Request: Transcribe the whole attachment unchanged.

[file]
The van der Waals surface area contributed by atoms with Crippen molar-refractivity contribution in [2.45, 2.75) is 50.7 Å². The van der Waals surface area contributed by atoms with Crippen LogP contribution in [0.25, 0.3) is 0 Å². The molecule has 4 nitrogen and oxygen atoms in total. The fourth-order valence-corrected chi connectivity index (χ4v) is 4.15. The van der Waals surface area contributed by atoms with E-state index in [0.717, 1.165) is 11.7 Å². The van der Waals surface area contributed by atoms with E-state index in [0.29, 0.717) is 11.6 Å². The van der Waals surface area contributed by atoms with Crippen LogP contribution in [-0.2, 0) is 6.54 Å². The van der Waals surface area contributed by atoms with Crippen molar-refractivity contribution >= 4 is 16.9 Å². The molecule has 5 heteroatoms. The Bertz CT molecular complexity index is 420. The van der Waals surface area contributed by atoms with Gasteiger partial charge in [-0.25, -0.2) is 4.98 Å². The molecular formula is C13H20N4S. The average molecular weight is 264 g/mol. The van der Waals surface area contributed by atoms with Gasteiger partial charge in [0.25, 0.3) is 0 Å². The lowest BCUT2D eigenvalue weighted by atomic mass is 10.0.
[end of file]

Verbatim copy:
The van der Waals surface area contributed by atoms with Crippen molar-refractivity contribution in [2.45, 2.75) is 50.7 Å². The van der Waals surface area contributed by atoms with Crippen LogP contribution in [0.25, 0.3) is 0 Å². The molecule has 4 nitrogen and oxygen atoms in total. The fourth-order valence-corrected chi connectivity index (χ4v) is 4.15. The van der Waals surface area contributed by atoms with E-state index in [0.717, 1.165) is 11.7 Å². The van der Waals surface area contributed by atoms with E-state index in [0.29, 0.717) is 11.6 Å². The van der Waals surface area contributed by atoms with Crippen LogP contribution in [-0.2, 0) is 6.54 Å². The van der Waals surface area contributed by atoms with Crippen molar-refractivity contribution >= 4 is 16.9 Å². The molecule has 5 heteroatoms. The Bertz CT molecular complexity index is 420. The van der Waals surface area contributed by atoms with Gasteiger partial charge in [-0.25, -0.2) is 4.98 Å². The molecular formula is C13H20N4S. The average molecular weight is 264 g/mol. The van der Waals surface area contributed by atoms with Gasteiger partial charge in [0.25, 0.3) is 0 Å². The lowest BCUT2D eigenvalue weighted by atomic mass is 10.0.